When the holiday dinner scene freezes, as our ears digest reaction-inducing chatter intended to hurl us into a fury, everything in us wants to give in and let the lid off. Sometimes, even our efforts to back peacefully away from conflict end in a confrontational chase for answers. From new offenses to old skirmishes, reuniting with family over the holidays can be full of drama.
Family, “a group of persons of common ancestry.” (Merriam Webster) When family attacks, it’s hard to hide. They’ve known us our entire lives, and share fragments of the very blood that runs through our veins. What we know about God is that He places people in our lives purposefully, regardless of how difficult they are to be around. Exodus 20:12 commands, “Honor your father and your mother, that your days may be prolonged in the land which the Lord your God gives you.”
“Honor,” in its Hebrew meaning, has a heaviness and a weight to it. The root of the word leads to another powerhouse …”glory.” Though not all relatives are our parents, employing a similar thread of obedience can allow us to experience peace with in our extended families. Focusing on the fact that our relatives are a part of our lives, over whether we want them to be lends us a clearer perspective in how to get along as a family. In a sense, we are all drafted of the same ancestry, our immediate family line being the most reachable branches.
The holiday seasons lends new understating to God’s command to pray without interruption. The minute we break ties with His peace, calamity and worry seep in through the cracks in our psyche. It’s difficult to maintain a prayerful discipline amidst a normal routine, but the holiday hustle makes it even harder to concentrate our focus on Him.
“Pray continually.”A simple way to stay centered on Christ throughout the holidays is by placing this verse within eyesight. Write it out on notecards, in red and green for the season. Start a simple word doc and type this verse out a number of times, pasting Christmas inspired images before printing them. Stick each copy of this Scripture in visible places passed often throughout the day. On coffee grounds containers, as bookmarks, stuck in wallets or vehicle cup holders, or attached to the computer screen. Write it on mirrors or decorative chalkboards with craft markers to interrupt our business with a pause to pray.
The holiday season lends Christians the opportunity to extend the love of Christ more than the usual weekend experience. ‘Christ’ resides in ‘Christ’mas, in more ways than one. By knowing how Christ intended to draw hearts to freedom through salvation, we can be better equipped to offer an authentic experience to those that are visiting our church, or experiencing church for the first time.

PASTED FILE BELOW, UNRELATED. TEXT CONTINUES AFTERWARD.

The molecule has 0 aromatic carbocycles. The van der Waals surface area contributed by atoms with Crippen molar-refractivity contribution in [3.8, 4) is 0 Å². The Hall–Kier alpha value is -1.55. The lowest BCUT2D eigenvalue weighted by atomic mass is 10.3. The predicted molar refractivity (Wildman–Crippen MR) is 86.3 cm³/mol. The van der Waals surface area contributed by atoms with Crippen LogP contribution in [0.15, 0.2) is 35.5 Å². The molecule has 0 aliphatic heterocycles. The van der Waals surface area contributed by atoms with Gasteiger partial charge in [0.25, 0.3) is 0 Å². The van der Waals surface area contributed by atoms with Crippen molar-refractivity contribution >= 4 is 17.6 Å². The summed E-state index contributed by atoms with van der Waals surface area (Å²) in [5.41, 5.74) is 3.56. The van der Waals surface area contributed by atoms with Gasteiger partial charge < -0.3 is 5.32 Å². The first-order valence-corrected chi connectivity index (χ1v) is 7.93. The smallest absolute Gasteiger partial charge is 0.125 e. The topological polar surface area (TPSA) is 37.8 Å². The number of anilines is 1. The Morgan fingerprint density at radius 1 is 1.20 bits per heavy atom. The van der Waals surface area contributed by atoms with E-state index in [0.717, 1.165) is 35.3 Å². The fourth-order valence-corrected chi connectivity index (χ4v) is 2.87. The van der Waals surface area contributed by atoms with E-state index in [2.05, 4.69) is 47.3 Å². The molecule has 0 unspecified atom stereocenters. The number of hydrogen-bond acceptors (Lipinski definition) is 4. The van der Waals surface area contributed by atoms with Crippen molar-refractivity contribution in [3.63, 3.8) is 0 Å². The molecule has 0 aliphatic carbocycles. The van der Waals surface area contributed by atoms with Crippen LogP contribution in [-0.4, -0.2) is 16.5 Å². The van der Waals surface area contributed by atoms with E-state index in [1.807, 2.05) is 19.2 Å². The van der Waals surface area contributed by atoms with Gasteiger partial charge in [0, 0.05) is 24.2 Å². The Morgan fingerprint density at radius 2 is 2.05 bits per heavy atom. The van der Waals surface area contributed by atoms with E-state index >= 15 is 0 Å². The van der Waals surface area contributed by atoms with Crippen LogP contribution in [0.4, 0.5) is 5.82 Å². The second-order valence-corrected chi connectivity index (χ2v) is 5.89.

Whether visitors are here visiting the “other” side of their extended family, or just stumbling in fresh off the moving truck to a new hometown, it’s important for all to feel included. They should be able to walk into any church and feel like family, whether it’s their first time or thousandth time in church.
“He came! He came!” My husband and I hold tight to the memory of our toddler discovering presents under the Christmas Tree. Presents aren’t the point of Christmas or the Christmas Tree, but the Greatest Gift is. Largely associated with the Christian celebration of Christmas, the traditionally adorned tree is now shared by many backgrounds of faith and holiday celebrations. In the Bible God compares himself to a tree:
“I am like an evergreen cypress; from me comes your fruit.” –Hosea 14:8b
The evergreen tree is a fitting representation of the long-withstanding love of God, and the gift of His Son born unto us. Angie Mosteller, celebratingholidays.com, writes: “Though there may be disagreement on when the tradition of Christmas trees first started, the case is certainly strong for both a German and a Christian origin. As might be expected, the popular carol ‘O Christmas Tree’ (‘O Tannenbaum’ in German) also had its beginning in Germany.” The history of the Christmas Tree is not something everyone agrees on, but here are many of the roots that water the age-old tradition.
Divorce doesn’t have to be the crushing end to all Christmas traditions. Hope does not have to fade as the picturesque view of a familiar life wanes. Christmas is the celebration of the hope Jesus brought into the world with His infant cries.
Hope lives in Jesus-filled hearts.
1. Don’t Let it Define You
Both Christian and agnostic folks have an opinion about the right or wrong of marriages that end in divorce. The holiday season brings them all together and sits them down right in front of you with a stage to speak their truth. Don’t be defined by it.